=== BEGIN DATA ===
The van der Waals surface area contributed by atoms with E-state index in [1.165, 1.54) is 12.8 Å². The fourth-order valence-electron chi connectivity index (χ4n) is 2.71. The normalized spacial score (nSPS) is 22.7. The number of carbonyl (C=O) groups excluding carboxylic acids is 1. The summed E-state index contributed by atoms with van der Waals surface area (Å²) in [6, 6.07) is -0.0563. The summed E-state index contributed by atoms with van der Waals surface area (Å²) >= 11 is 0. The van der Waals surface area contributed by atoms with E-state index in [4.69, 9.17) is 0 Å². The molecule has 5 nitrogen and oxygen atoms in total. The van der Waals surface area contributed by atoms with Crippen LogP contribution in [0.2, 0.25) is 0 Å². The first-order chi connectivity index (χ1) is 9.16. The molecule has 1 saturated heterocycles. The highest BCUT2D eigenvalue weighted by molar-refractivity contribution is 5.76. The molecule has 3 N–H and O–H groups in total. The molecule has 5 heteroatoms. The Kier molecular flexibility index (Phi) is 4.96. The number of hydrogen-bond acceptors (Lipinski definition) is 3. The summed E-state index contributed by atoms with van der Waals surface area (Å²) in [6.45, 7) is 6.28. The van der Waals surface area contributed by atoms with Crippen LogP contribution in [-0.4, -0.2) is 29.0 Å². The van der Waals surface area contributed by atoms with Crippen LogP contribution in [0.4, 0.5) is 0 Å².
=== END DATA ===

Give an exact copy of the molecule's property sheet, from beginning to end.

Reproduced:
The van der Waals surface area contributed by atoms with E-state index in [1.165, 1.54) is 12.8 Å². The fourth-order valence-electron chi connectivity index (χ4n) is 2.71. The normalized spacial score (nSPS) is 22.7. The number of carbonyl (C=O) groups excluding carboxylic acids is 1. The summed E-state index contributed by atoms with van der Waals surface area (Å²) in [6, 6.07) is -0.0563. The summed E-state index contributed by atoms with van der Waals surface area (Å²) >= 11 is 0. The van der Waals surface area contributed by atoms with E-state index in [4.69, 9.17) is 0 Å². The molecule has 5 nitrogen and oxygen atoms in total. The van der Waals surface area contributed by atoms with Crippen LogP contribution in [0.2, 0.25) is 0 Å². The first-order chi connectivity index (χ1) is 9.16. The molecule has 1 saturated heterocycles. The highest BCUT2D eigenvalue weighted by molar-refractivity contribution is 5.76. The molecule has 3 N–H and O–H groups in total. The molecule has 5 heteroatoms. The Kier molecular flexibility index (Phi) is 4.96. The number of hydrogen-bond acceptors (Lipinski definition) is 3. The summed E-state index contributed by atoms with van der Waals surface area (Å²) in [6.45, 7) is 6.28. The van der Waals surface area contributed by atoms with Crippen LogP contribution in [-0.4, -0.2) is 29.0 Å². The van der Waals surface area contributed by atoms with Crippen LogP contribution in [0.4, 0.5) is 0 Å².